Warped Tour Brings Music, Not Mayhem to Rock Fans


Onstage, facing close to 5,000 fans, the lead singer for the band Osker captured the essence of the Vans Warped Tour’s stop at Seaside Park Wednesday:

“Hey, you--guy in the neck brace--watch out!”

More than 30 bands, most of them hammering out some eardrum-shredding incarnation of punk rock, played before a cascading crowd that soon fused into a steamy mosh pit in front of the stage.

Hilary Nichols, a 16-year-old from Thousand Oaks, said she got what she came for: a chance “to see all the bands like Green Day, the Long Beach Dub Allstars, Papa Roach and all the cool people.”

Pete Sanger, who after dark is “DJ PJ” from Nicholby’s in Ventura, echoed the sentiment as the Warped Tour, now in its sixth year, made its first local stop.

“I’m here to check out all these bands that are here. A lot of these groups I’ve never seen, plus I’d like to get some of them to play at my club.”


For county fans of what is often called “alternative” music, the Warped Tour brought a rare critical mass of these acts to town. Police estimated the crowd at 5,000 people, for what turned out to be an event that relied on music, not mayhem, for excitement.

Ventura police added extra personnel just in case things got out of hand, but Lt. Gary McCaskill said his officers made only three arrests at the event, one for allegedly picking pockets and two for public intoxication.

Along with such nationally known acts as the Mighty Mighty Bosstones, NOFX and Weezer, several area bands were allowed to play a hometown gig. They included No Motiv, Krave, Alkaline and Ventura’s Army of Freshmen. Because the Freshmen won a contest, they got an early afternoon slot, albeit just 20 minutes long, but a gig nevertheless. Despite the brevity, their fans jumped around as if they were watching the biggest-name acts.

“Right now, we’re trying to put out a record, but it costs so much,” said front man Chris Jay. “We’re trying to weigh our best options. We have about 100 songs, but only about 20 are in the set. We hope we can get on the whole tour next year.”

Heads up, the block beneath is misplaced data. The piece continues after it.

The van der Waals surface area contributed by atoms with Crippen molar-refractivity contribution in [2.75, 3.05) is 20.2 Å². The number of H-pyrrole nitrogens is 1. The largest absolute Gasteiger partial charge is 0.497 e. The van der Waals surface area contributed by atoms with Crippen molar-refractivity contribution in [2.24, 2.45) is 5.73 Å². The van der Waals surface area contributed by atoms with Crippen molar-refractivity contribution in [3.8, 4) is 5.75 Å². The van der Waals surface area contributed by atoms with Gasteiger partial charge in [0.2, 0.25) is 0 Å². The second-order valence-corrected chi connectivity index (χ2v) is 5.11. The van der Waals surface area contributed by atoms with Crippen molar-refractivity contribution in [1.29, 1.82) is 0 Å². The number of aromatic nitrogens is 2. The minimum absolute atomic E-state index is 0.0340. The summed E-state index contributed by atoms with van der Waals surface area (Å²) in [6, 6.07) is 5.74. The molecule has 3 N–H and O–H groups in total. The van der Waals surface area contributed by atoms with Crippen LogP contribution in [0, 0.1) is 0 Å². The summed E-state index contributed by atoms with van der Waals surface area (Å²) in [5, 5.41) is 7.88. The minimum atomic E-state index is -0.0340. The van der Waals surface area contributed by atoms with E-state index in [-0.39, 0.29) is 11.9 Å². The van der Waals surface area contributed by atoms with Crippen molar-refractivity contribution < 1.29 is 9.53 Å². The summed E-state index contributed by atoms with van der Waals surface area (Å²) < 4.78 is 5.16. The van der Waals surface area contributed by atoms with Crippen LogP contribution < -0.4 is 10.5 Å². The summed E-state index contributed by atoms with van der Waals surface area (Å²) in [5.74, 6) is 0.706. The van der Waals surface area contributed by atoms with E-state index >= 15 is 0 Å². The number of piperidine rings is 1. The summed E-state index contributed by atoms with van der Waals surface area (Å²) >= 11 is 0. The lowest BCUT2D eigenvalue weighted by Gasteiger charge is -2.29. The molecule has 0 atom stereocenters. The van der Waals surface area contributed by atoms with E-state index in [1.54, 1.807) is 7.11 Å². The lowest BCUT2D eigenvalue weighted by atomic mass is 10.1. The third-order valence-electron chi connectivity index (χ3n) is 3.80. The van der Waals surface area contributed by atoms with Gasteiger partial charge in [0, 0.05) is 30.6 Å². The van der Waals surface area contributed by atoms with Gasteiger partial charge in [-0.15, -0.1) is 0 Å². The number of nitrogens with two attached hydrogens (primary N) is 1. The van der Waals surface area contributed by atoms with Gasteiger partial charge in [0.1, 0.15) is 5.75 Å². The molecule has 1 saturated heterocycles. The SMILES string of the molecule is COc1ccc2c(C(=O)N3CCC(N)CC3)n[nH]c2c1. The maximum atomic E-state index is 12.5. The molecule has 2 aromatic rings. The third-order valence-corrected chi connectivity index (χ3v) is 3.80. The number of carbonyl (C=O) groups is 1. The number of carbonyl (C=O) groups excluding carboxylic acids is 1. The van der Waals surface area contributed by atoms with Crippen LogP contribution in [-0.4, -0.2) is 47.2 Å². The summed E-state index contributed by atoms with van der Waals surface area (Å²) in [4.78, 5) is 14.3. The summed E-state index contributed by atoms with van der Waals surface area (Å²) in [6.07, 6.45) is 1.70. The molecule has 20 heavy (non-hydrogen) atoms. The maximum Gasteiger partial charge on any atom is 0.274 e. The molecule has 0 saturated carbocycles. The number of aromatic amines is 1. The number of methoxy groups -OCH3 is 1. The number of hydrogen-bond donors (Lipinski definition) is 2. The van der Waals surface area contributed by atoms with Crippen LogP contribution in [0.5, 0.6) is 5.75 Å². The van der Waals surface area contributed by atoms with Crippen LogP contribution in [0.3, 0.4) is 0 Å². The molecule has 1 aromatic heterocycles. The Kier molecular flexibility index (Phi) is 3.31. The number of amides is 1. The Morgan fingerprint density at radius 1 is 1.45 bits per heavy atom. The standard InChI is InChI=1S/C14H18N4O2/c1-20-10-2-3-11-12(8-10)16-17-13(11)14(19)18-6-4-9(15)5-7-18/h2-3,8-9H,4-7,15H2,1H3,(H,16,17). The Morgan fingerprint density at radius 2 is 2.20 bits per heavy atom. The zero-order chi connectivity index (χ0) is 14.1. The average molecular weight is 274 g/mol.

Jay and company were part of a tour that is as much a rock swap meet as it is a musical event. Most of the bands, as well as several record labels such as Epitaph, Lookout and Kung Fu, had their own booths, hawking T-shirts and CDs. The Mighty Mighty Bosstones had the most stuff, perhaps befitting their status as a band for more than a decade, with more than a dozen designs in T-shirts for sale.

The Ladies Lounge, a large tent filled with information on women’s issues, did a brisk business. The Stop Racism Tent did too, selling numerous stickers and T-shirts, many with an anti-Nazi message.

“So far, so good. The response is absolutely amazing,” said Jimmy Platt of the Stop Racism Tent.

As the music played and fans bought merchandise from their favorite bands, an army of skateboarders, BMX (bicycle motocross) riders and motocross riders put on a sideshow, as they jumped in the air with high-risk stunts and mom-scaring tricks.

One such daredevil was Colin Morrison, 18, of Moorpark “I started doing this about four years ago,” he said. “I enjoy doing the big jumps and doing tricks. This is a no-brain thing when you go for the big jumps. I’ve never been hurt, just a couple of bruises here and there, but nothing serious. I’ve been lucky.”

Musically, promoters and fans found the show a model of efficiency. Two side-by-side main stages allowed bands to play almost continuously, as one band would play on one stage, stop and then be followed shortly by a band on the adjacent stage.

Early on, most of the bands played 30-minute sets, so they finished before anyone could get tired of them.

A bit later during the noisy Papa Roach set, as the front man screamed an obscenity with impunity, about 100 yards away, a middle-aged woman sat on the asphalt with her back against a chain-link fence, a finger in each ear. When asked if this was her first and last Warped Tour, Stephanie McIntyre of Northridge replied, “Yes and not necessarily. I brought four kids to the show, one of my own and three others.”

But is she going to buy a shirt? “Maybe.”